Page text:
The recent article by Davis et al. (1) reports on the relationship between severe hypoglycemic events (SHEs) and the subsequent risk of cardiovascular (CV) events or death observed in the Veterans Affairs Diabetes Trial (VADT). Unfortunately, the authors did not acknowledge our article published earlier this year in Diabetes Care, “Increased Risk of Severe Hypoglycemic Events Before and After Cardiovascular Outcomes in TECOS Suggests an At-Risk Type 2 Diabetes Frail Patient Phenotype” (2). Accordingly, they missed an opportunity to potentially confirm the intriguing reverse scenario we identified, i.e., a relationship between nonfatal CV events and the subsequent risk of SHEs. Given that there appear to be common traits for patients suffering SHEs and/or CV events or death, it would clearly be of interest to explore the situation in VADT. Furthermore, the hazard ratios given in Table 3 of the article by Davis et al., suggesting increased risks of CV events and death subsequent to SHEs within the prior 3 months, do not appear to be adjusted fully for potential confounders. Their Table 2 shows that, for example, autonomic neuropathy and proteinuria were significant predictors of SHEs in VADT. However, these characteristics were not included in the adjustment of the hazard ratios listed in Table 3, despite these findings and the widespread recognition that these variables are also strong predictors of CV events and death. It would be helpful to know whether the Table 3 hazard ratios remain significant after complete adjustment for all characteristics found to be associated with increased risk of SHEs. It would also be of interest to provide the difference in absolute numbers between the two randomized treatment arms in VADT for CV events and deaths in the first 3 months after an SHE, to better understand the potential worst-case scenario for the overall “contribution” of SHEs to the VADT primary outcome (3).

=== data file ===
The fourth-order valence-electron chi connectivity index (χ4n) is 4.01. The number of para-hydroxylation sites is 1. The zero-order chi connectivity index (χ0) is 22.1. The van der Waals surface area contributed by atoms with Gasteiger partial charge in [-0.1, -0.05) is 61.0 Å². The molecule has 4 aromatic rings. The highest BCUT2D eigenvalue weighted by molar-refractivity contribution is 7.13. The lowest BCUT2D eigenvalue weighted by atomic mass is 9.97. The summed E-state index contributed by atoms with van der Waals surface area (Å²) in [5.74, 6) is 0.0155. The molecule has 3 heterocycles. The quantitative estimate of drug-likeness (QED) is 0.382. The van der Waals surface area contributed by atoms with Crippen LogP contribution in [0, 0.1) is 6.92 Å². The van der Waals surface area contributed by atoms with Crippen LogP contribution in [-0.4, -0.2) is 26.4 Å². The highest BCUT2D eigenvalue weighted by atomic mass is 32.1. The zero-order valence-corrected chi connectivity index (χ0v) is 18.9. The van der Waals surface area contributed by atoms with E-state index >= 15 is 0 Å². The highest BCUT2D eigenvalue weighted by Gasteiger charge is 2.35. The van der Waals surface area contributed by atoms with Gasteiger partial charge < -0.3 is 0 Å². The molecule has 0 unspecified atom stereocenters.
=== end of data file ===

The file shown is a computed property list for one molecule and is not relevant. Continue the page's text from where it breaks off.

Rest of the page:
Acknowledgments. Peter Hoffmann, an employee of Duke Clinical Research Institute, provided editorial support.
Funding and Duality of Interest. The Trial Evaluating Cardiovascular Outcomes With Sitagliptin (TECOS) was funded by Merck Sharp & Dohme Corp., a subsidiary of Merck & Co., Inc., Kenilworth, NJ. The study was designed and run independently by the Duke Clinical Research Institute and the University of Oxford Diabetes Trials Unit in an academic collaboration with the sponsor. E.S. has received personal fees from the University of Oxford Diabetes Trials Unit, AstraZeneca, Bayer, BERLIN-CHEMIE, Boehringer Ingelheim, Merck Serono-EXCEMED, Novartis, Novo Nordisk, and Sanofi. J.B.G. has received grants from AstraZeneca and GlaxoSmithKline, grants and personal fees from Merck Sharp & Dohme Corp., and personal fees from Boehringer Ingelheim and Daiichi Sankyo. R.R.H. is a National Institute for Health Research Senior Investigator and reports receiving grants from AstraZeneca during the conduct of the study as well as grants and personal fees from Bayer, Boehringer Ingelheim, and Merck Sharp & Dohme Corp., a subsidiary of Merck & Co., Inc.; personal fees from Novartis, Amgen, and Servier; and financial support from Elcelyx, GlaxoSmithKline, Janssen, and Takeda outside the submitted work. No other potential conflicts of interest relevant to this article were reported.
The authors of the cited article did not respond.